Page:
EI Technology Group has released version of 6.6.1 of the Universal Binary version of the Electric Image Animation System (EIAS). The update, now available for immediate download, takes advantage of the advancements in the new generation of Intel-based Macs for "astonishing speed and performance" improvements over previous EIAS versions on both PowerPC- and Intel-based Macs. "The speed improvement of Electric Image Animation System 6.6 on the new Macintosh Intel computer is simply astonishing," remarks Matt Hoffman, Vice President of Development . "Now with our update to 6.6.1 we have the speed and stability customers expect from our animating and rendering software. EIAS continues to be the world's fastest rendering engine all the while producing some of the most breathtaking imagery in 3D." It is a free update for v6.6 users and is available for $700; upgrades are $100 for v6.5 users. Customers with versions prior to 6.0 may upgrade for $400.
Home theater designer Arcam today launched the rDock. As an alternative to other cradles for the iPod, the rDock is claimed to be the first to truly satisfy audiophiles. Its construction and materials are influenced by dedicated home stereo gear, and include a pre-amp as well as low-interference power supplies. The iPod's power is also carefully managed to preserve audio quality. Since even recharging the iPod can interfere with audio quality, Arcam claims to have learned in a study, the charging system automatically shuts down when the battery is full. Listeners can also hook up any dockable iPod directly to more sources through increased output options, including native RCA stereo output as well as RCA and S-video jacks for image-capable iPods. The rDock should be available in the UK now for the equivalent of $231. [via Tech Digest]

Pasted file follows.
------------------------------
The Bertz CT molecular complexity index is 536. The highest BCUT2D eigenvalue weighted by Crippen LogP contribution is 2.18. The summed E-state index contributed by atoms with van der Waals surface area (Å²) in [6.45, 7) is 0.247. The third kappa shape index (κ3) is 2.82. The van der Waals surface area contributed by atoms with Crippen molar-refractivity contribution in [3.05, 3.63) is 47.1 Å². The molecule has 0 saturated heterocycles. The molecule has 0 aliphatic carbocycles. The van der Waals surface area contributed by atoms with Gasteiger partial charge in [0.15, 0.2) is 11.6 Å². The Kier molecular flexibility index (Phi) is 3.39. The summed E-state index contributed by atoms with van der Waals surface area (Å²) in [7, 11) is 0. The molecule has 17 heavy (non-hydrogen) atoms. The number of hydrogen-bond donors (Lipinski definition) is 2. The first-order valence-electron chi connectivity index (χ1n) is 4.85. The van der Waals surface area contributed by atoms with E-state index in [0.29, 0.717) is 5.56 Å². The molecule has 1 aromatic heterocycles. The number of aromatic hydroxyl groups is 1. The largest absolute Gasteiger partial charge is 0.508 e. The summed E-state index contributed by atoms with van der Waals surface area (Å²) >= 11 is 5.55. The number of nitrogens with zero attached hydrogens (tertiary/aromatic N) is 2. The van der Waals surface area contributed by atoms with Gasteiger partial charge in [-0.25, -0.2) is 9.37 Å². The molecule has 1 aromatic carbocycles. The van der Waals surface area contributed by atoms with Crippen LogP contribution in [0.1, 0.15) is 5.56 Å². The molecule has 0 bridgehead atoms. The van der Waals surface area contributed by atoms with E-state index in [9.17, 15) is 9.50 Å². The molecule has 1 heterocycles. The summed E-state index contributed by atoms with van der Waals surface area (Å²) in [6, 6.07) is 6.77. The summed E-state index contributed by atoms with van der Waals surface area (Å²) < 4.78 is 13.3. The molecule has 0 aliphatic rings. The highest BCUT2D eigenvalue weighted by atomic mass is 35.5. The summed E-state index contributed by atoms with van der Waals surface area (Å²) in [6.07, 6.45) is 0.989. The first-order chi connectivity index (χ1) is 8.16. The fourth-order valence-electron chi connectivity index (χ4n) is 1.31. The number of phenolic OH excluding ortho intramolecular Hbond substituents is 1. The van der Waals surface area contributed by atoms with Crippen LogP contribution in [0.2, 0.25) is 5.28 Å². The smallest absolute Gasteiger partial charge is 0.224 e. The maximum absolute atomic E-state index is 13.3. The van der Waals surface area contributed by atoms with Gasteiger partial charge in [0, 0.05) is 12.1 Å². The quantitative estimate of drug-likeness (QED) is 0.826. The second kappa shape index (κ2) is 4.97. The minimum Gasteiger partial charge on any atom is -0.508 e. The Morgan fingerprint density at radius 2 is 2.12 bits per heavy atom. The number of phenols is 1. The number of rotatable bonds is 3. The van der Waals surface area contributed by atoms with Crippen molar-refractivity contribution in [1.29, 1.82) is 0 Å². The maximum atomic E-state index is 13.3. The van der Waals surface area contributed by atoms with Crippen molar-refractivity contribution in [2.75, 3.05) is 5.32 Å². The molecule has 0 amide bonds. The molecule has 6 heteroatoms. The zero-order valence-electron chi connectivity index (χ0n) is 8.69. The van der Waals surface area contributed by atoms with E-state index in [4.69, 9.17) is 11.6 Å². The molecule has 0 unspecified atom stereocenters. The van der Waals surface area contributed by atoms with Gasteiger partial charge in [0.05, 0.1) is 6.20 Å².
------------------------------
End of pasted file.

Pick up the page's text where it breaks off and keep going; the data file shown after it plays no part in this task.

FastMac today unveiled the expansion of its TruePower line with a 65-watt AC adapter designed specifically for Apple PowerBook G4 and iBook laptops. The TruePower adapter provides constant wattage output that meets or exceeds Apple-branded adapters, according to FastMac, and features a built-in LED indicator. The compact design is compatible with all PowerBook G4 Titanium and Aluminum 12-, 15-, and 17-inch models as well as iBook G3 and G4 laptops. The TruePower adapter will begin shipping next week, and is available for pre-order for $36. The adapter comes with a 1-year warranty and a 30-day guarantee.
Google may be on the verge of introducing a search technology that could tie into the next generation of phones, according to a recently discovered patent granted to the Web developer. Officially titled "Nonstandard locality-based text entry," the technique would have a phone's Google search tool determine what the owner is looking for based on cues from the hardware itself, such as a GPS receiver or the internal clock. A device could recommend several options for nearby stores and change those recommendations based on the time of day. Search and text messaging histories would also become relevant by helping the engine recommend particular locations or services.
A new device developed at Purdue University should finally allow mobile, non-invasive substance analysis, much like the tricorders used in Star Trek, says EETimes. The unnamed prototype is essentially a portable mass spectrometer, the key innovation being the use of an ion trap, which lets users place the scanner next to the target. Current spectrometers often require samples to be physically inserted. The Purdue device is also substantially lighter, weighing a mere 20 pounds compared to 300-pound units in some airports, and still fits a hard drive and Windows-based control system. If mass-produced it could also cost as little as $2,000, Purdue scientists say, and be used in everything from food testing to medical scans. The first commercial rollout of the device is in progress, but is only intended for laboratories.